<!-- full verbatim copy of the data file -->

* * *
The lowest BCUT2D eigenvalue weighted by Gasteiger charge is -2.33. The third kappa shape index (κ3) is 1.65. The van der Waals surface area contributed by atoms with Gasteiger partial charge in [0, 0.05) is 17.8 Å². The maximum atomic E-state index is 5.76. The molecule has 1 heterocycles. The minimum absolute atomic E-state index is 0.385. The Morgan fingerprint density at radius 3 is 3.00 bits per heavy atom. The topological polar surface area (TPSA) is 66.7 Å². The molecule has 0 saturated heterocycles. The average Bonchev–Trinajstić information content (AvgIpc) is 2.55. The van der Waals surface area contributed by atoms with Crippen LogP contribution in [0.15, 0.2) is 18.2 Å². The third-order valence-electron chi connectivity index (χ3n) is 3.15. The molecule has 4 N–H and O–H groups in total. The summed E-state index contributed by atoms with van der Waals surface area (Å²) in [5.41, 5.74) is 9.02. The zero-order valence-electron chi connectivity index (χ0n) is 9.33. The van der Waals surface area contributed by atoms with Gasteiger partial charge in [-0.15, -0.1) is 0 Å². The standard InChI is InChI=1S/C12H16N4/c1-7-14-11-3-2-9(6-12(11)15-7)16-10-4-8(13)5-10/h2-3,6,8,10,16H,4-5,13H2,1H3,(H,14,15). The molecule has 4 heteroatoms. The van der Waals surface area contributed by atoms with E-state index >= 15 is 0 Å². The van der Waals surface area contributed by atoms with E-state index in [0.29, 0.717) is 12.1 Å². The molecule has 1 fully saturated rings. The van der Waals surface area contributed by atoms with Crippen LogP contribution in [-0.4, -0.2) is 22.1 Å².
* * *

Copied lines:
The lowest BCUT2D eigenvalue weighted by Gasteiger charge is -2.33. The third kappa shape index (κ3) is 1.65. The van der Waals surface area contributed by atoms with Gasteiger partial charge in [0, 0.05) is 17.8 Å². The maximum atomic E-state index is 5.76. The molecule has 1 heterocycles. The minimum absolute atomic E-state index is 0.385. The Morgan fingerprint density at radius 3 is 3.00 bits per heavy atom. The topological polar surface area (TPSA) is 66.7 Å². The molecule has 0 saturated heterocycles. The average Bonchev–Trinajstić information content (AvgIpc) is 2.55. The van der Waals surface area contributed by atoms with Crippen LogP contribution in [0.15, 0.2) is 18.2 Å². The third-order valence-electron chi connectivity index (χ3n) is 3.15. The molecule has 4 N–H and O–H groups in total. The summed E-state index contributed by atoms with van der Waals surface area (Å²) in [5.41, 5.74) is 9.02. The zero-order valence-electron chi connectivity index (χ0n) is 9.33. The van der Waals surface area contributed by atoms with Gasteiger partial charge in [-0.15, -0.1) is 0 Å². The standard InChI is InChI=1S/C12H16N4/c1-7-14-11-3-2-9(6-12(11)15-7)16-10-4-8(13)5-10/h2-3,6,8,10,16H,4-5,13H2,1H3,(H,14,15). The molecule has 4 heteroatoms. The van der Waals surface area contributed by atoms with E-state index >= 15 is 0 Å². The van der Waals surface area contributed by atoms with E-state index in [0.29, 0.717) is 12.1 Å². The molecule has 1 fully saturated rings. The van der Waals surface area contributed by atoms with Crippen LogP contribution in [-0.4, -0.2) is 22.1 Å².